In Zachary Keck’s article “Ghost of Imperial Past: How Colonialism Still Haunts the World Today” The National Interest, February 4, 2015, he reports on the powerful speech given by a former British MP Micheal Ancram, who depicts the prevalence of colonial impacts in our global society today that have been marked predominantly from the result of arbitrary post-colonial borders. To demonstrate his point, Ancram provides several different examples that highlight the lasting impacts of imperialism and colonialism.
First, Ancram recognizes the failure of British government to adequately solve the Kashmir crisis between India and Pakistan. This has caused for these two countries, both with nuclear weapon capability, to be in a consistent battle with one another over an issue that occurred six decades ago, which continues to deteriorate both their economies and their countries social well being. Additionally, Acram sheds light on the dangerous consequences that come from the divisional borders between British India, today identified as Pakistan, and Afghanistan, which is known as the Durand line. Many proxy wars have been the result of disagreements over the territorial disputes surrounding the definitive limits of the Durand line. Even further, the consequences and effects of the Durand line conflict goes beyond these two countries, because it hosts many terrorist groups that pose a big threat to the international community, such as ISIS. Finally, Ancram accounts for all the major disputes over international borders by different political, religious and terrorist groups in the Middle East, such as the Asia Minor Agreement, as being primarily caused by the subjective division of various regions, cultural groups (i.e. Kurds) and the grouping of religious rivals (i.e. Shia and Sunni).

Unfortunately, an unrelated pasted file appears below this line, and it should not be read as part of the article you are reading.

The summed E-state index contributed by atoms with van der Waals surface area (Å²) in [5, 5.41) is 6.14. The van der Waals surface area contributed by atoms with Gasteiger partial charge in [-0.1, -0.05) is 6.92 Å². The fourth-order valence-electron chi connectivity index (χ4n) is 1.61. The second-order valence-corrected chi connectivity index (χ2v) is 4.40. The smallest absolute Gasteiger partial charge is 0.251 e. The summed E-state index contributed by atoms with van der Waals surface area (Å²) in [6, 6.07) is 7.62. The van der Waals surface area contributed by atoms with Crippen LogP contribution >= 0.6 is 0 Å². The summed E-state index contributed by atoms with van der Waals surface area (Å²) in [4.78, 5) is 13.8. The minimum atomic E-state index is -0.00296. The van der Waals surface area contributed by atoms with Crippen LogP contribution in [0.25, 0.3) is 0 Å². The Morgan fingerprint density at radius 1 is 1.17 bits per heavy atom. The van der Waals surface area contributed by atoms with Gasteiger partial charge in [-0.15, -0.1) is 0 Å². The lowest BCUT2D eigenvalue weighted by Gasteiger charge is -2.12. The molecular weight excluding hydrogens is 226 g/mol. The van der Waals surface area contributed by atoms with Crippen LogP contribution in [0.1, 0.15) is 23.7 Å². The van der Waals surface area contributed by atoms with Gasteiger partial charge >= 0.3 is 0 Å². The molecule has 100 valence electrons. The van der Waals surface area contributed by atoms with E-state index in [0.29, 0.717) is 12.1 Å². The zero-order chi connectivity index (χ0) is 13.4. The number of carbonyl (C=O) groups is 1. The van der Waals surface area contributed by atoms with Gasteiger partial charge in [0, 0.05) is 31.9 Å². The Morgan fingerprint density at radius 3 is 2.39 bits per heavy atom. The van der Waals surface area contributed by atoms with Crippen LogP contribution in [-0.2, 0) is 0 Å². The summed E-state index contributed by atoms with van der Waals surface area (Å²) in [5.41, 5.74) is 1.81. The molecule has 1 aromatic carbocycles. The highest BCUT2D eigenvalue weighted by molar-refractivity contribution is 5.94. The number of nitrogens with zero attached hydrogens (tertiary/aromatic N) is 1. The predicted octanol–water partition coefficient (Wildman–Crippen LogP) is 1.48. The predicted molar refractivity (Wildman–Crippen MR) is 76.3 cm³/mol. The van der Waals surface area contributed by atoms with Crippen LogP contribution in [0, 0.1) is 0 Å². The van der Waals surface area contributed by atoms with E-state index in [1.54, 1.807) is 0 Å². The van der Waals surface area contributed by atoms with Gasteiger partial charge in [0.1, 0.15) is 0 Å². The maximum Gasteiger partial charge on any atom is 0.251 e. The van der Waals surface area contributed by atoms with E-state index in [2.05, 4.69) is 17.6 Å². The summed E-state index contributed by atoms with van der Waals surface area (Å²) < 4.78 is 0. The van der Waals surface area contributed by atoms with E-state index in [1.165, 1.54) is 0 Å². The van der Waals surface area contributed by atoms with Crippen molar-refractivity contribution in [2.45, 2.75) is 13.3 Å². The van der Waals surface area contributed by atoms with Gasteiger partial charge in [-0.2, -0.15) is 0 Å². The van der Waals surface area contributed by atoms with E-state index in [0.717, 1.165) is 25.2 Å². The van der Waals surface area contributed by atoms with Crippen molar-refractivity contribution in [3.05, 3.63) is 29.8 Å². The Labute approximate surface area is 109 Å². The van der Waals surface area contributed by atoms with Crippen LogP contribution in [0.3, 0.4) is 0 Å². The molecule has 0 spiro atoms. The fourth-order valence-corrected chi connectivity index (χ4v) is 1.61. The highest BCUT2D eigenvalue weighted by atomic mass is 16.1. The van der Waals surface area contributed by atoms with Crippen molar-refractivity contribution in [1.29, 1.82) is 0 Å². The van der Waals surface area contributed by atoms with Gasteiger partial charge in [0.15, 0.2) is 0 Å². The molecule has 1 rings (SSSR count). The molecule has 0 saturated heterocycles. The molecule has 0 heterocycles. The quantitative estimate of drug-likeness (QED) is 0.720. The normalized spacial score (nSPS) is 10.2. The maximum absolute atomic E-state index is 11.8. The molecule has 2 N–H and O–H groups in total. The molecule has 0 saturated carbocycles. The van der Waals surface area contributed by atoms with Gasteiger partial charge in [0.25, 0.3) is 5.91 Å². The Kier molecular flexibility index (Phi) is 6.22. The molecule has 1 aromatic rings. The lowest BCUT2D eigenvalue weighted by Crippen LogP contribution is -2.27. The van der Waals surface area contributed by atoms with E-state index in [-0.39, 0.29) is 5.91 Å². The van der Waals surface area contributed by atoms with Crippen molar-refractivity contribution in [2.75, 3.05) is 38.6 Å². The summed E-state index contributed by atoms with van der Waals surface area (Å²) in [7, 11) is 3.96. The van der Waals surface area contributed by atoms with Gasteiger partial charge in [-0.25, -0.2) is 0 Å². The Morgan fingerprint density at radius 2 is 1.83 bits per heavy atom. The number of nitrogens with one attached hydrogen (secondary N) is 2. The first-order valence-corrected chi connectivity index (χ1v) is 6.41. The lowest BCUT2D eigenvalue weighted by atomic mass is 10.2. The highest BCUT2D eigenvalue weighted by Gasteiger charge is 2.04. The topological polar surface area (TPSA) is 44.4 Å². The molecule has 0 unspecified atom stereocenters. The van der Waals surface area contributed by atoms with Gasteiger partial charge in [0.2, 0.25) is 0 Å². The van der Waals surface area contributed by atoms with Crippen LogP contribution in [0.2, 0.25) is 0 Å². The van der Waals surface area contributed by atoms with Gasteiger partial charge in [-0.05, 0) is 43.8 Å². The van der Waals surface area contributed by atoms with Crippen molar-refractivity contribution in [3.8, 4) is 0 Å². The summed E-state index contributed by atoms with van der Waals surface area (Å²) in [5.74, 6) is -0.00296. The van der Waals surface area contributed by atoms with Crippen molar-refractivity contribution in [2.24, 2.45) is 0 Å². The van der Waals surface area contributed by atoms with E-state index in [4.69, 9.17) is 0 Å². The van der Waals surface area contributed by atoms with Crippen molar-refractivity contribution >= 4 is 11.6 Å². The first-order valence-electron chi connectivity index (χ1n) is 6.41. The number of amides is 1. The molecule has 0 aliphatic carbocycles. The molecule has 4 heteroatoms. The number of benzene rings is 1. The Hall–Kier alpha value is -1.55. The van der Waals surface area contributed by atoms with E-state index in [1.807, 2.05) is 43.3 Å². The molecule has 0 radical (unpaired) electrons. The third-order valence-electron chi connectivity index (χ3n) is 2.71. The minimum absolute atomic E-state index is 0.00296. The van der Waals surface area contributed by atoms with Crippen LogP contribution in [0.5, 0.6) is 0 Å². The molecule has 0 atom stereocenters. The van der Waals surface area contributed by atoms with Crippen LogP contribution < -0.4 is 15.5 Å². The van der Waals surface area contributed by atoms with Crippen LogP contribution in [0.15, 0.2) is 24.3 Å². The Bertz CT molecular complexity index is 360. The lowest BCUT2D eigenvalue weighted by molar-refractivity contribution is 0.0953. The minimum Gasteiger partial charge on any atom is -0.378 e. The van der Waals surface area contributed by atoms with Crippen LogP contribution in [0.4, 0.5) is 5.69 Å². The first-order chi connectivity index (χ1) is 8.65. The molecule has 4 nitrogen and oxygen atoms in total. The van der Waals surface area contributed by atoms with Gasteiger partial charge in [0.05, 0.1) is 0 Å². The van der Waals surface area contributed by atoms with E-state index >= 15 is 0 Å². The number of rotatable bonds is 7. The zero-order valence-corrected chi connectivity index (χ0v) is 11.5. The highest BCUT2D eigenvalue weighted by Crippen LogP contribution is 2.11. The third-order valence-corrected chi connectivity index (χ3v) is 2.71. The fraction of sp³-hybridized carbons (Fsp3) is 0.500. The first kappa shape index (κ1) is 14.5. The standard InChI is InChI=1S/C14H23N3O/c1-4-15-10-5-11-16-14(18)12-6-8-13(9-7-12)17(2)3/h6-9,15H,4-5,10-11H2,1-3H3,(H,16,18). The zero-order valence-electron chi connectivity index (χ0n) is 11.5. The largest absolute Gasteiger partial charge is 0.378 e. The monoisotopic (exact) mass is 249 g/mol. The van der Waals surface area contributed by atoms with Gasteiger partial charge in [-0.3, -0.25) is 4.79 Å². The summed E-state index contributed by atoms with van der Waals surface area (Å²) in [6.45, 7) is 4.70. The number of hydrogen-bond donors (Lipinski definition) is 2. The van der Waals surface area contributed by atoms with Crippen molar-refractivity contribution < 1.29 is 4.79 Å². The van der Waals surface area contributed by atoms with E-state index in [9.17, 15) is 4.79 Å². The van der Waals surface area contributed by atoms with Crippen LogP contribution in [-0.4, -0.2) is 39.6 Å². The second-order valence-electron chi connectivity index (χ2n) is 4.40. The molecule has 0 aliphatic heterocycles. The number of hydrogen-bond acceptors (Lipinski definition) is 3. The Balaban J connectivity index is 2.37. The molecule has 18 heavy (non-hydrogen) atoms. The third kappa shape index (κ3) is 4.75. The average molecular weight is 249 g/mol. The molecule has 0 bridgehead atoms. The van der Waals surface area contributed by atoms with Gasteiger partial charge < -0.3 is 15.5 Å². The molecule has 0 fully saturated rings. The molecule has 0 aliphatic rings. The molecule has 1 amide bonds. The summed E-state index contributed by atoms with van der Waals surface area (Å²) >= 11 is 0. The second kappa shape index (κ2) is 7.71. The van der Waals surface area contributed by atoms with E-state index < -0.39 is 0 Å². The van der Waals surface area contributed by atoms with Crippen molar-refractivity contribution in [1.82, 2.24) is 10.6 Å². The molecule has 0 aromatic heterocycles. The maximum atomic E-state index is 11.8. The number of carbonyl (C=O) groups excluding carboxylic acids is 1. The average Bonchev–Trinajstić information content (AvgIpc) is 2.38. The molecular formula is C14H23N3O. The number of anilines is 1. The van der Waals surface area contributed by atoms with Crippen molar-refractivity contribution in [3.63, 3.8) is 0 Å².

In class we have discussed several empires and colonies, such as the Roman empire, the distinct Islamic empires and British colonies. I believe that an imminent theme between all the imperial and colonial powers is the lack of stability their colonies or imperial regions had. Eventually there is always a revolt either from the submissive group to regain the regions independence, or a competitive group who also had a self invested interest in that region. An example of a rebellion, was the Indian Mutiny, also know as India’s first war of independence against the British rule. Therefore, due to the conquest and collapse of many major Islamic empires back in the time (e.g. ottoman empire, Mughal empires), the instability and consistent turmoil of the Middle East region that has been outlined throughout Kecks article is not to be unexpected.
I found this article very interesting because it nicely encapsulates many of the critical conflicts that countries presently face due to imperialism and colonialism. However, it also demonstrates how these tensions impact the international community and are not only concentrated within the certain region. I think these effects are even further strengthened due to our globalized society, and the invasion of imperial powers to expand their territories without regard to cultural and religious groups are the long term consequences that the regions must face today. Ironically, those who created the mess no longer exist as the imperial power to take responsibility for their actions. I believe that the solution of “parity of esteem” that Michael Ancram suggests to overcome these struggles could have been achieved. However, there has been too many wars and blood shed among the rival groups that has caused increased tension, resentment and negativity towards one another, that any kind of peaceful negotiations for coexistence in a shared territory, which requires them to set aside their differences, will be very difficult to accomplish.